Editor’s note: This piece was originally published on nastar.com.
What happens when you bring together Vermont’s favorite ski racing legacy child with Oregon’s prized speed racing sweetheart? You get the ultimate NASTAR Pacesetting dream team.
This season, NASTAR is proud to announce current U.S. Ski Team members, Laurenne Ross and Ryan Cochran-Siegle, to the esteemed team of NASTAR National Pacesetters.
These two racers have been on the U.S. Ski Team for nearly 10 years each. Ross representing the U.S. in her 10th season this year and Siegle coming into his 9th season hot and ready for some quick results. They are ski team veterans, so-to-speak, yet both are only getting started. They’ve battled through injuries, coming back even better than before and they know the ropes of racing on the World Cup circuit.
So, what does it take to earn the badge of “knowing the ropes on the World Cup circuit?”
Ross’ first World Cup start was in Crans Montana back in 2010, placing 21st in the downhill and in that same year she was the NorAm overall champion in downhill and super-G. Since then, Ross has landed her fair share of top five placings in races like the 2014 Lake Louise downhill where she placed fourth, or in the Cortina d’Ampezzo downhill in 2015 when she grabbed another fourth place. In 2016, Ross was ranked 18th overall, 10th in downhill, and eighth in super-G. The lady is quick, there’s no doubt.
In her second start returning from injury last year, she grabbed an impressive eighth place in the Val D’Isere super-G. This season, she’s definitely ready to charge and leave her injury in the dust.
These are only highlights from the World Cup Circuit! Ross placed 11th in the women’s downhill in Sochi, Russia during the 2014 Olympics and just last season grabbed 15th in both the downhill and super-G in PyeongChang, South Korea at the 2018 Olympics.
What do you think? She might know a thing or two about ski racing, eh? To top it all off, she’s a talented artist with strong vocals, beautiful guitar skills and a lovely photographer. She epitomizes passion and grace in a sport that requires so much grit and strength. The full package might just be what it takes to stay creative and inspired while traveling across Europe all season.
I don’t set many objective season goals,” explains Ross. “But I’m hoping this season I can start skiing without pain [from last year’s knee injury] and begin to ski with more confidence, returning to my old self. I am ready to leave this injury behind and start looking for more speed again, hoping to get back in the top ten in the world in both super-G and downhill. My plan this winter is to race in all of the World Cup speed races and hopefully race at World Championships in Are, Sweden, in February. As long as I’m having fun and feeling healthy, I trust that I’ll be super fast.”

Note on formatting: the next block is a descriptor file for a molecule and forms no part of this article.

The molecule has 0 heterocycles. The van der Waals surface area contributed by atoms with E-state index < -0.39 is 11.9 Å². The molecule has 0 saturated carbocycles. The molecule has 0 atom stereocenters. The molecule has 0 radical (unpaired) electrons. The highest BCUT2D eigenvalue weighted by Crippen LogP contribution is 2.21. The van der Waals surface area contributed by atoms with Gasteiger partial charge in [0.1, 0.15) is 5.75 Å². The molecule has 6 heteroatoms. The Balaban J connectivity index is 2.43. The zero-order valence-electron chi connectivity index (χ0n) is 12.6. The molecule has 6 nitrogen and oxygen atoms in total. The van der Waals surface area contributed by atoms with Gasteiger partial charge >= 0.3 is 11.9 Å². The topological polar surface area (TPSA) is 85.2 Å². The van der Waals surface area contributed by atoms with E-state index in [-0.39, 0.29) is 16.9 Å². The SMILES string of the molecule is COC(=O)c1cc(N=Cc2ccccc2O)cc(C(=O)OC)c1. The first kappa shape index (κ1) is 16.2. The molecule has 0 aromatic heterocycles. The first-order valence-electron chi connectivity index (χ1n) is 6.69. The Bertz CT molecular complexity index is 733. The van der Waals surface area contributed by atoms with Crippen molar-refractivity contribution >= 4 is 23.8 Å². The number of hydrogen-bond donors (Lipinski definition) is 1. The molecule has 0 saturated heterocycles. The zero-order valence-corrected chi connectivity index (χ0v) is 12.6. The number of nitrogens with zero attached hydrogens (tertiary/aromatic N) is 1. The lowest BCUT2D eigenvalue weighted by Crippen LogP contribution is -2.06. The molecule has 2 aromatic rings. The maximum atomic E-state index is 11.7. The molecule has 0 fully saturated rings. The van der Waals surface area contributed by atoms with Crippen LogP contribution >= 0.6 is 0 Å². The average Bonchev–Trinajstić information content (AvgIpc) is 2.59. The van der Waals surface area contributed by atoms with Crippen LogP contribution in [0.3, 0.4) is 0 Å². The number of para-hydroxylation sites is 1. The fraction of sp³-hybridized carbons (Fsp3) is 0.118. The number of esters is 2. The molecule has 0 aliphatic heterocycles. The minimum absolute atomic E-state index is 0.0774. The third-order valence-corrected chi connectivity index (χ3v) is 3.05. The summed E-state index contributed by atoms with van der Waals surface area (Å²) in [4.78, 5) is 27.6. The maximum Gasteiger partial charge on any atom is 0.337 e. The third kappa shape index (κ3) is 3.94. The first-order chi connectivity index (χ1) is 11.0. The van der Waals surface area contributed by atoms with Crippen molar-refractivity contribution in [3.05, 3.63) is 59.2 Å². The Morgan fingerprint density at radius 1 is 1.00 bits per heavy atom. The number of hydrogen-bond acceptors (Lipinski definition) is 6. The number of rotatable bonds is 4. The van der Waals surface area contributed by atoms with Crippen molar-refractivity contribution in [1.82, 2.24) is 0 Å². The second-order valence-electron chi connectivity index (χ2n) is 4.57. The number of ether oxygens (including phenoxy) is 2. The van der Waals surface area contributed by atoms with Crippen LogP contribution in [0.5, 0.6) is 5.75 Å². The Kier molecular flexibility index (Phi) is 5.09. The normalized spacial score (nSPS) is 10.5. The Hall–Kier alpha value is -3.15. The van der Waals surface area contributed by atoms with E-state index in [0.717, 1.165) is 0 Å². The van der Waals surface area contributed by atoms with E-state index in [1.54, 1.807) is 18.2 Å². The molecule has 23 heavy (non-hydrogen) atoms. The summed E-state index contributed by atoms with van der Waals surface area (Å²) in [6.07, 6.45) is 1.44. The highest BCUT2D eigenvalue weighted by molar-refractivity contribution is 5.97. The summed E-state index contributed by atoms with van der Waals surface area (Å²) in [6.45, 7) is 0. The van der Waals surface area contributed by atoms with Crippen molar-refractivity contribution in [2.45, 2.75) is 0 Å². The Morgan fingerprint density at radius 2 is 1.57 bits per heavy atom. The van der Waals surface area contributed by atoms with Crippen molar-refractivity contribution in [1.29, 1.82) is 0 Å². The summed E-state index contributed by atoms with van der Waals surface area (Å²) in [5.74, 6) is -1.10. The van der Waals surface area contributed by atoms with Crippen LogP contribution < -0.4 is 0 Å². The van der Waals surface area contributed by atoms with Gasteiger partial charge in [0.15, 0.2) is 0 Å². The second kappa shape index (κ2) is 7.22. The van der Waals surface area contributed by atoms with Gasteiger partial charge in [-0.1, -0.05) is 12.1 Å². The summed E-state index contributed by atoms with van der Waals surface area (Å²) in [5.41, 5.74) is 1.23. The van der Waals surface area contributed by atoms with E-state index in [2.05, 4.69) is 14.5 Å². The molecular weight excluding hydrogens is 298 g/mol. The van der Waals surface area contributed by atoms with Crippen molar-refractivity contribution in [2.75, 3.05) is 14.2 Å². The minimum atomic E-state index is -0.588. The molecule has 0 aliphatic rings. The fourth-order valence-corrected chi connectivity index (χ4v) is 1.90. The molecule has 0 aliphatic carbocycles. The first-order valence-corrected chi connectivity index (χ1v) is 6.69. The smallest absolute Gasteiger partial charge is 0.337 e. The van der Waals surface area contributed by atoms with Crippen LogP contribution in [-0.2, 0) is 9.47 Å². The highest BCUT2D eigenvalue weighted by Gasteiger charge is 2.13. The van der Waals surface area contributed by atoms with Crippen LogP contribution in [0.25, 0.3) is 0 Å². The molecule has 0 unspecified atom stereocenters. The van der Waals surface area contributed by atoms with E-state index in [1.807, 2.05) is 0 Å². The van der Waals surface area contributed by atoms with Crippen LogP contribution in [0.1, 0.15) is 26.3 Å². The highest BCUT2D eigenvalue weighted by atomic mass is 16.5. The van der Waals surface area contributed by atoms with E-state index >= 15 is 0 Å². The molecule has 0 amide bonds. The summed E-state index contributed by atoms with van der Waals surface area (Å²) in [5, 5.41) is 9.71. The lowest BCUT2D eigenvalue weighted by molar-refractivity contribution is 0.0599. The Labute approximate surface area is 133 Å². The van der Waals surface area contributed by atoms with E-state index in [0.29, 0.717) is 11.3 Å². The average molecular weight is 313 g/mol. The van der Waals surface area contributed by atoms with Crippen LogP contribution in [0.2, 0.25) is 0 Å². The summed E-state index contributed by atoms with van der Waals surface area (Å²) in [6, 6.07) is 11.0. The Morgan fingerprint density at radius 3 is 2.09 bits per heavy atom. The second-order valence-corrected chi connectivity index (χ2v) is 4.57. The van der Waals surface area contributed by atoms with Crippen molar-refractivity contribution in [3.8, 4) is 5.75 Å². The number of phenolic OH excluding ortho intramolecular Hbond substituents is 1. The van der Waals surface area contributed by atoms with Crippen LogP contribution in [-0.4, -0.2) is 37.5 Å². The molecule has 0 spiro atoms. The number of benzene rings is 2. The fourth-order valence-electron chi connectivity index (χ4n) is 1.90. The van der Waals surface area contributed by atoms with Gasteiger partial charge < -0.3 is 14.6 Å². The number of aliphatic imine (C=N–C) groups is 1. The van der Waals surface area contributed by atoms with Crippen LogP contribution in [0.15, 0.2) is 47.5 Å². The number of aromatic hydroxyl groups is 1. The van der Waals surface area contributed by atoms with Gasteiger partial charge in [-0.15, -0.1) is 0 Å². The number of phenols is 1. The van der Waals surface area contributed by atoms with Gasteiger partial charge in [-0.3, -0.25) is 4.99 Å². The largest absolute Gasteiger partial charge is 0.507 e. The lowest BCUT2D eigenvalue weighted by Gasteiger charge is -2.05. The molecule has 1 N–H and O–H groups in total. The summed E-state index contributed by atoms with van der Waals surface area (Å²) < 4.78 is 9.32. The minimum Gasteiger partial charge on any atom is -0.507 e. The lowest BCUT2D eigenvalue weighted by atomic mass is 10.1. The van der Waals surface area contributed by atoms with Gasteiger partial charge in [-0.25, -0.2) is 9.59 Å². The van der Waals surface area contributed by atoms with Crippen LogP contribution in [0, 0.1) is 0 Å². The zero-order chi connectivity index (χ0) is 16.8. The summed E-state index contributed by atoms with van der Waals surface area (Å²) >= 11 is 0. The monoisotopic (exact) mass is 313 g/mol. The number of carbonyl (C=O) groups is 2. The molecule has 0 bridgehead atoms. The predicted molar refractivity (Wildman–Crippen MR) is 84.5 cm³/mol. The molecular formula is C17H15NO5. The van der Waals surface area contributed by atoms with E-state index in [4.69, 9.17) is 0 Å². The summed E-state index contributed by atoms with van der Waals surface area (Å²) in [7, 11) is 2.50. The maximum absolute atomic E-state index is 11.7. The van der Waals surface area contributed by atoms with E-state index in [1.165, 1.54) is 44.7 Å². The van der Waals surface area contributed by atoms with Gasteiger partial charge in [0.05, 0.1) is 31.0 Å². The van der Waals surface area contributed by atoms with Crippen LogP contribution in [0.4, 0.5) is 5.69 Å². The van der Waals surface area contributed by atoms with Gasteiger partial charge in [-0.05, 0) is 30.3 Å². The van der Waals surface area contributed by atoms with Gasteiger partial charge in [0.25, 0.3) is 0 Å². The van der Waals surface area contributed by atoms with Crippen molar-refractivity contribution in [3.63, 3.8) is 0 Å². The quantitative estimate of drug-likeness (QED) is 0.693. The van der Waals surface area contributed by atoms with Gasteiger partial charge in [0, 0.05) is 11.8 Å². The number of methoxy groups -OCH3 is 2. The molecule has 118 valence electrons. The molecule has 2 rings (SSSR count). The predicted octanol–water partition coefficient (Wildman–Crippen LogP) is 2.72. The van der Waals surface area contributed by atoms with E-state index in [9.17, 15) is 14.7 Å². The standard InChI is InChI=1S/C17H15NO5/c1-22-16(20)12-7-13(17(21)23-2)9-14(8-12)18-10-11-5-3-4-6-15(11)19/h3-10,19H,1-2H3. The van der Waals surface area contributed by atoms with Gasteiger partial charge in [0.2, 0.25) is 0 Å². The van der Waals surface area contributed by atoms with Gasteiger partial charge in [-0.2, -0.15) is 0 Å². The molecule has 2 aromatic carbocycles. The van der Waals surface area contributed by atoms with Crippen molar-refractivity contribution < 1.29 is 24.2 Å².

In the spring when she’s not racing, Laurenne takes classes in Eugene, Oregon, at The University of Oregon not too far from her hometown of Bend.
Now, shifting over to the East Coast side of the country, the NASTAR Nation gets a slice of Vermont’s legendary Cochran-Siegle on pace this season. Cochran-Siegle had a good season last year placing 11th in the PyeongChang Olympic GS, 14th in the super-G, and 23rd in the downhill. Just last week in the downhill in Lake Louise, Canada, Cochran-Siegle started with a high bib number and finished in 20th place on Saturday and 12th place on Sunday. He has some fire under his skis this season and there’s no doubt he’ll represent the NASTAR community on the national stage this season with determination and a hard charging mentality.
The man grew up with skiing in his blood. His mother, 1972 Olympic slalom gold medalist Barbara Ann Cochran, taught him to ski on their family-owned hill, Cochran’s Ski Area, in Richmond, Vermont.
The earliest NASTAR [event] I remember doing was over at Whiteface in Lake Placid, New York, in 2003 just before my 11th birthday,” says Cochran-Siegle. “U.S. Nationals were going on and my mom had been invited to compete in the Return of the Champions, so my sister and I went over along with her for support and of course to go skiing.”
To Cochran-Siegle, NASTAR represents the bridge between talented skiers and having fun. It’s a great opportunity for skiers who don’t have access or the means to be apart of a racing club, yet still want to challenge themselves and progress as a racer, he explained.
“Even one of my teammates first got into ski racing because of NASTAR,” said Cochran-Siegle. “It is a fantastic stepping stone into our sport of ski racing for all levels and ages of skiers, and I’m excited and grateful to be apart of it as an official pacesetter.”
The NASTAR Nation gets to benefit from some quick tracks and lightning speed pace with these two setting pace this season. They’re both looking forward to heading out to Squaw Valley for the Liberty Mutual NASTAR National Championships this spring, but in the meantime, watch out for these two on the world stage as they represent the U.S. with grit, determination, and a little bit of that NASTAR passion.